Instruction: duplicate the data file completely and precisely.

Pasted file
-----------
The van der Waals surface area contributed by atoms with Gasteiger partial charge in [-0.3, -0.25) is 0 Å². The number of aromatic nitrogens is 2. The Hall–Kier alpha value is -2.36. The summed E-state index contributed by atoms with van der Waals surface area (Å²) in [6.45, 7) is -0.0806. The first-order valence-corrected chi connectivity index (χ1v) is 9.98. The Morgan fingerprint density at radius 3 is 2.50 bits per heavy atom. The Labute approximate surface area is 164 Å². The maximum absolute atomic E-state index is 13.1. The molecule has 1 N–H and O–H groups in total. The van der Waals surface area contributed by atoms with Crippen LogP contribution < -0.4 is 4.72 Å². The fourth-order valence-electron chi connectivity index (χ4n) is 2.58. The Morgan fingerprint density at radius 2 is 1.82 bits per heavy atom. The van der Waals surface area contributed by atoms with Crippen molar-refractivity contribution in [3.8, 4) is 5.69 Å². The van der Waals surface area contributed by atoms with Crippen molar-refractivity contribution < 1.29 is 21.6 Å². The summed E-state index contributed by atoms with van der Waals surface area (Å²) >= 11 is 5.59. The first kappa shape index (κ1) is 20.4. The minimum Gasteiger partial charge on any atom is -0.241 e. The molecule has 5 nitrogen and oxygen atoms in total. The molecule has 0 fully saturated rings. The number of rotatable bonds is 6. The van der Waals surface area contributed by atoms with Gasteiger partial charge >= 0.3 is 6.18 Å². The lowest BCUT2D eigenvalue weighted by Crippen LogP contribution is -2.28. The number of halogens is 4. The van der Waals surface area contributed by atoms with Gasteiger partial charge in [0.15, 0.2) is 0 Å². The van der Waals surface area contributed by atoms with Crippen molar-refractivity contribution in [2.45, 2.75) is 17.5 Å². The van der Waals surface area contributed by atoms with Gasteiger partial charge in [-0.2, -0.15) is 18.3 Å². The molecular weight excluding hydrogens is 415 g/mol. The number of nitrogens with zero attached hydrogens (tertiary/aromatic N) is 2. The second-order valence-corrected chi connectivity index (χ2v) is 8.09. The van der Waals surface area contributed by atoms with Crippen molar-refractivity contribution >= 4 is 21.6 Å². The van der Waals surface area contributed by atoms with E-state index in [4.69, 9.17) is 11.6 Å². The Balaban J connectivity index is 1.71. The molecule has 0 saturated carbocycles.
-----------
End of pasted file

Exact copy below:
The van der Waals surface area contributed by atoms with Gasteiger partial charge in [-0.3, -0.25) is 0 Å². The number of aromatic nitrogens is 2. The Hall–Kier alpha value is -2.36. The summed E-state index contributed by atoms with van der Waals surface area (Å²) in [6.45, 7) is -0.0806. The first-order valence-corrected chi connectivity index (χ1v) is 9.98. The Morgan fingerprint density at radius 3 is 2.50 bits per heavy atom. The Labute approximate surface area is 164 Å². The maximum absolute atomic E-state index is 13.1. The molecule has 1 N–H and O–H groups in total. The van der Waals surface area contributed by atoms with Crippen LogP contribution < -0.4 is 4.72 Å². The fourth-order valence-electron chi connectivity index (χ4n) is 2.58. The Morgan fingerprint density at radius 2 is 1.82 bits per heavy atom. The van der Waals surface area contributed by atoms with Crippen molar-refractivity contribution in [3.8, 4) is 5.69 Å². The van der Waals surface area contributed by atoms with Crippen molar-refractivity contribution < 1.29 is 21.6 Å². The summed E-state index contributed by atoms with van der Waals surface area (Å²) >= 11 is 5.59. The first kappa shape index (κ1) is 20.4. The minimum Gasteiger partial charge on any atom is -0.241 e. The molecule has 5 nitrogen and oxygen atoms in total. The molecule has 0 fully saturated rings. The number of rotatable bonds is 6. The van der Waals surface area contributed by atoms with Gasteiger partial charge >= 0.3 is 6.18 Å². The lowest BCUT2D eigenvalue weighted by Crippen LogP contribution is -2.28. The number of halogens is 4. The van der Waals surface area contributed by atoms with Gasteiger partial charge in [0.15, 0.2) is 0 Å². The van der Waals surface area contributed by atoms with Crippen molar-refractivity contribution in [2.45, 2.75) is 17.5 Å². The van der Waals surface area contributed by atoms with Gasteiger partial charge in [-0.2, -0.15) is 18.3 Å². The molecular weight excluding hydrogens is 415 g/mol. The number of nitrogens with zero attached hydrogens (tertiary/aromatic N) is 2. The second-order valence-corrected chi connectivity index (χ2v) is 8.09. The van der Waals surface area contributed by atoms with Crippen molar-refractivity contribution >= 4 is 21.6 Å². The van der Waals surface area contributed by atoms with E-state index in [4.69, 9.17) is 11.6 Å². The Balaban J connectivity index is 1.71. The molecule has 0 saturated carbocycles.